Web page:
Who said the following, in regards to the government's method for handling and classifying sensitive information?
the present system is unnatural, far from optimal, and … ought to be radically changed. […]
We have been living with systems that try to minimize risk. That is the wrong metric! We actually want to maximize information flow, subject to the overall constraint of not exceeding the acceptable risk levels…. This means that instead of minimizing risk, we actually want to ensure that it is increased to its tolerable maximum (but no higher). […]
In the war against terrorism, our front-line troops are not all soldiers, sailors, fliers, and marines. They are also police, firefighters, medical first responders, and other civilian personnel. These are groups whose historical access to sources of national intelligence has been near zero; yet their need for real-time and analytical intelligence is now critical.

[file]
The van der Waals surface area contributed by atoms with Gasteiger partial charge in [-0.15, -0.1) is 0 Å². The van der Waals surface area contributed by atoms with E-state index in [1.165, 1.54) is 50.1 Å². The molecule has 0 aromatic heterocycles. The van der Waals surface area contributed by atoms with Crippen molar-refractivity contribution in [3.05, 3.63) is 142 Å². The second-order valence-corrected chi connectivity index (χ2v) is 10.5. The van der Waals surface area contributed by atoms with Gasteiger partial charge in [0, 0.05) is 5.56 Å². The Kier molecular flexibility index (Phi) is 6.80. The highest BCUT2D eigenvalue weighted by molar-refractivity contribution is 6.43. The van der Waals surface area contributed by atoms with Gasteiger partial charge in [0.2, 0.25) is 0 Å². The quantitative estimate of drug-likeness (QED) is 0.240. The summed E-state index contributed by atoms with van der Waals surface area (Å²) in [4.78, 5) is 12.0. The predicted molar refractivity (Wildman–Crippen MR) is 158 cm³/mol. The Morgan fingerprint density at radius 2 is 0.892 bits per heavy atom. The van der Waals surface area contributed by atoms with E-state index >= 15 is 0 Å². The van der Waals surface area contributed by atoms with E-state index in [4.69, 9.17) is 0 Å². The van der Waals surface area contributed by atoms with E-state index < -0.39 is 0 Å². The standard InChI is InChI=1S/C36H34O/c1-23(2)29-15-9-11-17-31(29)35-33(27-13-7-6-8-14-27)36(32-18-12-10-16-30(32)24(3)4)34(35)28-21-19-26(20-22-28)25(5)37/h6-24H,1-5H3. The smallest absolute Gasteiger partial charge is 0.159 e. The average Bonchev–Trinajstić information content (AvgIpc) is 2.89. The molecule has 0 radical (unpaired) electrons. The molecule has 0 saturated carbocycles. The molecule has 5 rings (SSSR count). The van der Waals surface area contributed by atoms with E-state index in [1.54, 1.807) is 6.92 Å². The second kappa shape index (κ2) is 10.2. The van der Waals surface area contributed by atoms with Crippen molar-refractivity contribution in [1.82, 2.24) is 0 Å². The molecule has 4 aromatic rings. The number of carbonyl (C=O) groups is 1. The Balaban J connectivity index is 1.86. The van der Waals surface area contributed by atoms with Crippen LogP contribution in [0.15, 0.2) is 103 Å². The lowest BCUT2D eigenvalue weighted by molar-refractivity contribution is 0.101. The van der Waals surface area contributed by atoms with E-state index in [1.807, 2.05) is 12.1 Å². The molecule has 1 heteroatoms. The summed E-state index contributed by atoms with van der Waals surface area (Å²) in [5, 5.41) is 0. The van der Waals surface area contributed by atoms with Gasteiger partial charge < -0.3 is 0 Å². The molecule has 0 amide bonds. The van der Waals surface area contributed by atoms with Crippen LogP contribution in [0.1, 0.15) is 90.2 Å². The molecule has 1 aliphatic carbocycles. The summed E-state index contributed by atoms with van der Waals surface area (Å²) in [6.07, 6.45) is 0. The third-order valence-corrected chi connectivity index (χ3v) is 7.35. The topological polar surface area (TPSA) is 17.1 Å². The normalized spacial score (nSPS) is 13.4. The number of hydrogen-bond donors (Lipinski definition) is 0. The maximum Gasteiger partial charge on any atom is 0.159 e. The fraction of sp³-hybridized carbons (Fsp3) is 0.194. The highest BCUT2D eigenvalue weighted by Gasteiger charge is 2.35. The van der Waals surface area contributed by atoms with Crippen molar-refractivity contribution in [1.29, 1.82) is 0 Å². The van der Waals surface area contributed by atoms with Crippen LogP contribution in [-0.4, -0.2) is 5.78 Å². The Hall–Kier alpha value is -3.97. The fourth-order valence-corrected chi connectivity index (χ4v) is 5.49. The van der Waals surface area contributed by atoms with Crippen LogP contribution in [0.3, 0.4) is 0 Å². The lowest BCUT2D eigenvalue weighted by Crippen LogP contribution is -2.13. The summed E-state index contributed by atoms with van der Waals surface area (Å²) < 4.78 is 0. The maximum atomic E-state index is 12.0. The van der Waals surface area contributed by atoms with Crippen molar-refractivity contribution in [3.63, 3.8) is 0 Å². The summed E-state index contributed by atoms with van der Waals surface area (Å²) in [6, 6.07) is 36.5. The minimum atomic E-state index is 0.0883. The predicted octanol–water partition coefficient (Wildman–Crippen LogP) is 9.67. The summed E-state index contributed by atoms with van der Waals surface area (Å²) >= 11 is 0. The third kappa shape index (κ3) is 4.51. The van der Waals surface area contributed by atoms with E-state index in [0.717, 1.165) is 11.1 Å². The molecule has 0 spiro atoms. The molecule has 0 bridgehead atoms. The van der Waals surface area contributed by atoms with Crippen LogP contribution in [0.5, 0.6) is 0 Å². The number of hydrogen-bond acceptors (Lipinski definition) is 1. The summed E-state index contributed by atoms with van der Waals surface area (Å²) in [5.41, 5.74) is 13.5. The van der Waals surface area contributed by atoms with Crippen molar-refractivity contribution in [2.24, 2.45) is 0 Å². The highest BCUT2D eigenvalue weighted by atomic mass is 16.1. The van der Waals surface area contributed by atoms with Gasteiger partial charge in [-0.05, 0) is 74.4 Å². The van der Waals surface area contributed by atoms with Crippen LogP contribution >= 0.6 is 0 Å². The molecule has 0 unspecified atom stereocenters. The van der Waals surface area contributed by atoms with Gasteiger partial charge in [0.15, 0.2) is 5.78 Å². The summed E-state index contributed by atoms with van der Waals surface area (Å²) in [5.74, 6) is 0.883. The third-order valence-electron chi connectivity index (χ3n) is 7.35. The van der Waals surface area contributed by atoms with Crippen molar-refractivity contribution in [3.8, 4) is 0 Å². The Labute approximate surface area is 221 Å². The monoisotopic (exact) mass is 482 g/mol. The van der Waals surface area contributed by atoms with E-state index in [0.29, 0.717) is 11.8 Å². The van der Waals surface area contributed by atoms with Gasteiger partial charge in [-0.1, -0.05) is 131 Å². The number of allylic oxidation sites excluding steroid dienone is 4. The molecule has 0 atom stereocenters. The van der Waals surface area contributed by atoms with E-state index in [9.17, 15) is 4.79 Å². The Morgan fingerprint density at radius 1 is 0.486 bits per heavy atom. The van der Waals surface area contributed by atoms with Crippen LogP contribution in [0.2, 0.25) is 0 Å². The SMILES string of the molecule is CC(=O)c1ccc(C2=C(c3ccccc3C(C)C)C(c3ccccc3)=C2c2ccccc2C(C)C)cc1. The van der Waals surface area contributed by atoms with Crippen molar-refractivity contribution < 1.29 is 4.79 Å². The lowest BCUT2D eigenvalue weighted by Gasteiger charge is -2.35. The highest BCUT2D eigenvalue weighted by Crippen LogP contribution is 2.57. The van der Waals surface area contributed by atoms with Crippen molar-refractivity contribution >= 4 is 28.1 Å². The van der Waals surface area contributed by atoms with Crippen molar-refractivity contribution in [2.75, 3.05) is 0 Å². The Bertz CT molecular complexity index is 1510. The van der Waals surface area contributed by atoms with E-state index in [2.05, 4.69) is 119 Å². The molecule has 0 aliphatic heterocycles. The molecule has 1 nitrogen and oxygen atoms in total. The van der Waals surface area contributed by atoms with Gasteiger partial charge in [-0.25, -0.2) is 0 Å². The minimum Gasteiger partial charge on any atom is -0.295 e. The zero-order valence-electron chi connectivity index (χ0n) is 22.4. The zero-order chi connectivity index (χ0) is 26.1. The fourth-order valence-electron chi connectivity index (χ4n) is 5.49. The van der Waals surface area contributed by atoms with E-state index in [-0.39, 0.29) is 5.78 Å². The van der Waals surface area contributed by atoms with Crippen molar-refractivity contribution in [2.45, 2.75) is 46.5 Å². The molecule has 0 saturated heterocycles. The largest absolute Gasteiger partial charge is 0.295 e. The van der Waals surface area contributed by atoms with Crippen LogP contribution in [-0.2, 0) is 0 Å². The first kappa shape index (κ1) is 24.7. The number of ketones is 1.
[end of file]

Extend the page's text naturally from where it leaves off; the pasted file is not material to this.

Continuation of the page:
Was it: A) Dan Gillmor; B) some damned Seymour Hersh-reading hippie; or C) a shadowy independent scientific advisory board, with the Bond-like name of JASON, that provides research to the Dept. of Defense?
I guess I telegraphed the answer…. At any rate, JASON's December report (PDF), brought to you by the good folks at Secrecy News, is stimulating stuff for those interested in the history and modern practice of government secrecy and info-management, and welcome button-downed support for those of us who believe that openness can actually increase, rather than decrease, National Security.